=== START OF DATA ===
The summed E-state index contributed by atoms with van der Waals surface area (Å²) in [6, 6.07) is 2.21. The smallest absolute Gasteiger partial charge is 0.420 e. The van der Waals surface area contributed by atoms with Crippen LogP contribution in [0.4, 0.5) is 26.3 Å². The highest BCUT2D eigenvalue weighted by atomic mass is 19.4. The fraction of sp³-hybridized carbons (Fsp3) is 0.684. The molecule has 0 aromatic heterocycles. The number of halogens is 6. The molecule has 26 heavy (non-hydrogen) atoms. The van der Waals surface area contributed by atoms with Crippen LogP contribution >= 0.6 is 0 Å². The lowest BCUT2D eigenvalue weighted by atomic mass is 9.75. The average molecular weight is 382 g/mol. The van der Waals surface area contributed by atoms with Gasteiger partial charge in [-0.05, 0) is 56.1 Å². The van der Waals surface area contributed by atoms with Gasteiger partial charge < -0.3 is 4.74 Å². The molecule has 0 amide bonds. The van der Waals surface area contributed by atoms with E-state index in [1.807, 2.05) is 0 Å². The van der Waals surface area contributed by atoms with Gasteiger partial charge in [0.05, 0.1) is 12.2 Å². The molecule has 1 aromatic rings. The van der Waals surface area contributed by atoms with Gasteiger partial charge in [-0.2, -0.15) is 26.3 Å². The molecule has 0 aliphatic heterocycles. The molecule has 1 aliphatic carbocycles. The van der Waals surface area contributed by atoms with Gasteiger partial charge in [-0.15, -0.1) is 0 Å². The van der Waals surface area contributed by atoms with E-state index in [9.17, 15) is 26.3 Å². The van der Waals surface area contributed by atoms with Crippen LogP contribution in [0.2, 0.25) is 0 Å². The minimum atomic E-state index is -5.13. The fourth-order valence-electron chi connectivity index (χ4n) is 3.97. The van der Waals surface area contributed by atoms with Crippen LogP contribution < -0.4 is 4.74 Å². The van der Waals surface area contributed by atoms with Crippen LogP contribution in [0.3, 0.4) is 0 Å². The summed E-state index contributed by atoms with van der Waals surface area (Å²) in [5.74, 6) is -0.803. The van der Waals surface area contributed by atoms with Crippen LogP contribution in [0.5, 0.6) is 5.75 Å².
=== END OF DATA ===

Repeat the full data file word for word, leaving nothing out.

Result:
The summed E-state index contributed by atoms with van der Waals surface area (Å²) in [6, 6.07) is 2.21. The smallest absolute Gasteiger partial charge is 0.420 e. The van der Waals surface area contributed by atoms with Crippen LogP contribution in [0.4, 0.5) is 26.3 Å². The highest BCUT2D eigenvalue weighted by atomic mass is 19.4. The fraction of sp³-hybridized carbons (Fsp3) is 0.684. The molecule has 0 aromatic heterocycles. The number of halogens is 6. The molecule has 26 heavy (non-hydrogen) atoms. The van der Waals surface area contributed by atoms with Crippen LogP contribution >= 0.6 is 0 Å². The lowest BCUT2D eigenvalue weighted by atomic mass is 9.75. The average molecular weight is 382 g/mol. The van der Waals surface area contributed by atoms with Gasteiger partial charge in [-0.05, 0) is 56.1 Å². The van der Waals surface area contributed by atoms with Gasteiger partial charge < -0.3 is 4.74 Å². The molecule has 0 amide bonds. The van der Waals surface area contributed by atoms with E-state index in [1.807, 2.05) is 0 Å². The van der Waals surface area contributed by atoms with Gasteiger partial charge in [0.05, 0.1) is 12.2 Å². The molecule has 1 aromatic rings. The van der Waals surface area contributed by atoms with Gasteiger partial charge in [-0.2, -0.15) is 26.3 Å². The molecule has 0 aliphatic heterocycles. The molecule has 1 aliphatic carbocycles. The van der Waals surface area contributed by atoms with Gasteiger partial charge in [-0.15, -0.1) is 0 Å². The van der Waals surface area contributed by atoms with E-state index in [9.17, 15) is 26.3 Å². The van der Waals surface area contributed by atoms with Crippen LogP contribution in [0.2, 0.25) is 0 Å². The minimum atomic E-state index is -5.13. The fourth-order valence-electron chi connectivity index (χ4n) is 3.97. The van der Waals surface area contributed by atoms with Crippen LogP contribution < -0.4 is 4.74 Å². The van der Waals surface area contributed by atoms with Crippen LogP contribution in [0.3, 0.4) is 0 Å². The summed E-state index contributed by atoms with van der Waals surface area (Å²) in [5.74, 6) is -0.803. The van der Waals surface area contributed by atoms with Crippen LogP contribution in [0.5, 0.6) is 5.75 Å².